Set her up a cage outside. A very large one. Or build a pen. Provide shelter you could use a upside down box with a opening (think doghouse). Feed and water her there. Let her out with increasing lengths in time. Until she’s free to come and go at will. You may have to support and feed her like this for a very long time...perhaps always dunno. It will be up to her. Unless you gradually reduce her feed...which seems cruel.
The one lesson you could share with everyone is that when you take a bird out of it’s element you run the risk of having that responsibility for as long as the bird lives.
Best wishes

Thank you for your guidance. I will try this out. Yes, it's cooked, haha.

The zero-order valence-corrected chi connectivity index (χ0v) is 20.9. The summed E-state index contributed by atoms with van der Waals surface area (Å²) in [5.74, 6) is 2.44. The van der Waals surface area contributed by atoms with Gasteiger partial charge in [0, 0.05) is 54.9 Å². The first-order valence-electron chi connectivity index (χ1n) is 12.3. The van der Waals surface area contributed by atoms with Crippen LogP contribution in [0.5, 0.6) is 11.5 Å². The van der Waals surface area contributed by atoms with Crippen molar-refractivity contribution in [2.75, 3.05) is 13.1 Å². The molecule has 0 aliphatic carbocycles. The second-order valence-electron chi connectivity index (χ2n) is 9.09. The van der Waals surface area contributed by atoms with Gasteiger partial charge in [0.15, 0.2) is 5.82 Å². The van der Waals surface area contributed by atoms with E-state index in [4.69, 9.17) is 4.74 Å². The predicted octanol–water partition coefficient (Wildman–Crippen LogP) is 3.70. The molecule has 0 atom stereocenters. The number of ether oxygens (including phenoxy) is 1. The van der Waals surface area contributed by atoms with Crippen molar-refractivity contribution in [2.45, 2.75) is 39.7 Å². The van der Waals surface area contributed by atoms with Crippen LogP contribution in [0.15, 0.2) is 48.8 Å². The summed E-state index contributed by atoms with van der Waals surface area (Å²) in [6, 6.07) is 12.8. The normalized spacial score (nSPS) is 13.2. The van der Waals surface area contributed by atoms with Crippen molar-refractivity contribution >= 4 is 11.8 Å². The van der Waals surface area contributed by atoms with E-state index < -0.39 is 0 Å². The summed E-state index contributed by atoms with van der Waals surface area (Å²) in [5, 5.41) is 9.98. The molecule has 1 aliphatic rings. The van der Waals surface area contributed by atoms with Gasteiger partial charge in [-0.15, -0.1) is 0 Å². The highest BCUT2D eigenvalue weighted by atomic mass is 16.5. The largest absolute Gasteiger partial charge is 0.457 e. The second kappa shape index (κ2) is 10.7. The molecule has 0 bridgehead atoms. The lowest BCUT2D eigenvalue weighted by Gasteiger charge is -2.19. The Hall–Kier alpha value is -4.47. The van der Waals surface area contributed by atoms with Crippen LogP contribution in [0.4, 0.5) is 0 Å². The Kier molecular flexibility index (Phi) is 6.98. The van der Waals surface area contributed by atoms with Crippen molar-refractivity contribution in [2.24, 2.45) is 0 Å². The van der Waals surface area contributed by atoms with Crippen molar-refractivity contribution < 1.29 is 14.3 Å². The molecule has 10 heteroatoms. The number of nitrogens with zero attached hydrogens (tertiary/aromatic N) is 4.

AllyMae97

In the Brooder
Nov 8, 2018
11
9
13
....to the wild flock?
Do you have a your own domestic flock?

More info on this chick:
https://www.backyardchickens.com/threads/sudden-loss-of-leg-use.1280188/
The more I think about this 'sick chick' the more I'm convinced the sickness is why the mother rejected it....survival of the fittest.

That's a very good point. The saddest thing is that she pecked away all of her babies. I think one out of the five remains with her. Obviously I have one as well. It was a mess. Maybe I should have let nature be nature and go about it a different way. Or at least left her out there with some protection. But she was no more than a week old and I just couldn't bring myself to. She's really a sweetheart. The more I think about it, the more I realize putting her back in with her family but her still be friendly could actually be interesting.